Issue: Jul-Sep 2005
Bandworld Magazine Page


An ABC Masters Graduate Special Presentation

Jazz Ensemble Warm Ups (continued)
by Edd George

Scale Strategies

These are 3 exercises that you can use while playing scales to work on rhythmic accuracy and unity of ensemble articulation.  Once the students are comfortable with the different exercises, it is beneficial to play scales in different keys and different types of scales (major, dorian, mixolydian and aeolian being the most important.) 


  • This can be played with straight eighth notes or swing eighth notes at a variety of tempos.
  • The goal is to release the notes at the same time.  (breathe in on the release)
  • The drummer should work on setting up the band on beat 1 of every other measure.
  • The scale used in this exercise is Eb Major, which corresponds to major seventh chords.


  • Work on articulation always being long-short (du-dot or du-dit.)
  • The drummer should work on playing those hits with the band.
    • To play with the band, the ride cymbal and high hat play a standard swing rhythm.  The rhythm the band is playing is written above the staff and the drummer should play those rhythms on one of the drums.
  • Have the drummer play while the band (and rest of the rhythm section) sings the exercise. 
  • It is helpful to do this exercise with a metronome amplified so the band can hear it.
  • The scale used in this exercise is Eb Mixolydian, which corresponds to dominant seventh chords.


  • This helps work on counting through the measure.  The students should subdivide through the exercise, and work on not rushing.
  • The drummer should work on setting up the band for these different entrances.
    • To set up the band, they should work on leading up to the downbeat before the bands’ note.
  • It is helpful to do this exercise with a metronome amplified so the band can hear it.
  • The scale used in this exercise is Eb Dorian, which corresponds to minor seventh chords.


These are 4 count rhythmic figures that can be used when playing unison pitches, scales or the Circle of Fourths.  These are common swing rhythms, and are designed to give student practice in feeling swing subdivision.  It is important that the students make these rhythms “line up” and articulate together.  Each of the rhythms is divided into 3 groups that should be played concurrently.

  • Pick one of the Rhythms and assign everyone to Group 1.  Once the ensemble plays that rhythm accurately, assign half the band to be Group 2, while the rest of the ensemble continues to be Group 1.  When those 2 rhythms accurately fit together, then assign part of the ensemble to the Group 3 rhythm, and have all 3 Groups playing together.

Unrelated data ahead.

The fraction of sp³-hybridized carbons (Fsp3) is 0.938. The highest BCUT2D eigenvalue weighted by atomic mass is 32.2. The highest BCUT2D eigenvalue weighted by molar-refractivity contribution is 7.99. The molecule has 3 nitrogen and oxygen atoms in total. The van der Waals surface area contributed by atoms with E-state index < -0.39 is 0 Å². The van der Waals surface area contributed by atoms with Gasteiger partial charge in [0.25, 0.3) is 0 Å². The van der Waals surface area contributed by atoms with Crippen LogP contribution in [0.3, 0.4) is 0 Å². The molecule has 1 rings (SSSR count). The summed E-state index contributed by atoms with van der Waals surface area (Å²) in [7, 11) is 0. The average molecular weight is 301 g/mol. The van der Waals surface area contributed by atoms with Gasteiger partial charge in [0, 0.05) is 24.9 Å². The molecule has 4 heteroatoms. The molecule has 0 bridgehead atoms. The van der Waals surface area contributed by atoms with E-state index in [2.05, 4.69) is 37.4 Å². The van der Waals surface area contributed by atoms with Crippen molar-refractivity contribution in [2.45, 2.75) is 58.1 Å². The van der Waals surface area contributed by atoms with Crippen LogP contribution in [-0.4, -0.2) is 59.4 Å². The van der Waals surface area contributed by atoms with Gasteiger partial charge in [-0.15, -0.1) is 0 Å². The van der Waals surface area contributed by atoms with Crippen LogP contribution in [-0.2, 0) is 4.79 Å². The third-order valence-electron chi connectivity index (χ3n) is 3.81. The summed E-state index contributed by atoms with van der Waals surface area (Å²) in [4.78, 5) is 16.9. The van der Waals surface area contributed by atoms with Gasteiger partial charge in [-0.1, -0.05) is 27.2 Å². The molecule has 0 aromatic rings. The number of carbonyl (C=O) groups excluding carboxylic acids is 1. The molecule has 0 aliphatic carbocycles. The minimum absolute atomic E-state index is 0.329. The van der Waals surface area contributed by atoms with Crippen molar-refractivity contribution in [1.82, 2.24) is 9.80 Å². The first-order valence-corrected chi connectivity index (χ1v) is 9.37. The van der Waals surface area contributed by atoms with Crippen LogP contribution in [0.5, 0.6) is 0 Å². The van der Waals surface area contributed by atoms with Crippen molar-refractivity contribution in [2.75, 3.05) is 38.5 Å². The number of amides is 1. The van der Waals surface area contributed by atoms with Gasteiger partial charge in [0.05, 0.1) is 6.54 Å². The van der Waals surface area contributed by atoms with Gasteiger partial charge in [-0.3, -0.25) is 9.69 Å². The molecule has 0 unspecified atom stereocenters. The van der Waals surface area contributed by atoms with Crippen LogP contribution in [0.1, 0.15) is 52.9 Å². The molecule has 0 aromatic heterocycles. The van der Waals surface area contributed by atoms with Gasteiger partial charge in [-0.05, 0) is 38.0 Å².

• Rotate the assignment of trombones, trumpets, woodwinds and rhythm section to each of the 3 groups. 
  • Have the band play a scale (major, minor, mixolydian) or the Circle of Fourths, 1 pitch per measure. 
  • It is helpful to do this exercise with a metronome


The scores for the two passages are included on the following page.  These are jazz chorales that are designed to be used for balance and tuning.  Each part has the chord symbols, as well as an indication of the notes’ place in the chord.  For example a “3” below a note means that student is playing the 3rd of the chord, (“R” = Root).  Many of the chords are written as seventh chords (F7) actually include the 9th, 13th or 11th.  It is common for these notes to be added by jazz musicians to enhance the chord. 

Chord Progression #1 is based on the jazz standard “The Way You Look Tonight,” Progression #2 is based on the bridge to Rhythm Changes in Bb.  (with some substitutions)

  • When tuning  a chord, have students join in the following order: R, 5, 3, 7, 9, 13, 11
  • Teach theory by asking “Is that a minor 3rd or major 3rd?” “How can you tell?”
  • Take a chord and transpose it to a different key. (If the chord is a C minor 7, have the band play a D minor 7)
  • Instruct the students to listen for moving parts in the inner voices
  • The drummer can play time or work on cymbal textures as in a ballad
  • Conduct dynamics, and don’t always do it the same way
  • Have each horn section play with the rhythm section while the other horn sections listen for the measures of best and worst intonation.
  • Get the students to listen for how different notes sound in a chord, so they can recognize when they are playing a 3rd or a root in their jazz band music
  • In the conductor score the chords are printed in the Alto, Trumpet and Bass part, so you can easily see them in each of the common transpositions
  • Have students improvise over the changes as sections or individually

Advanced students could write melodies to the progressions.


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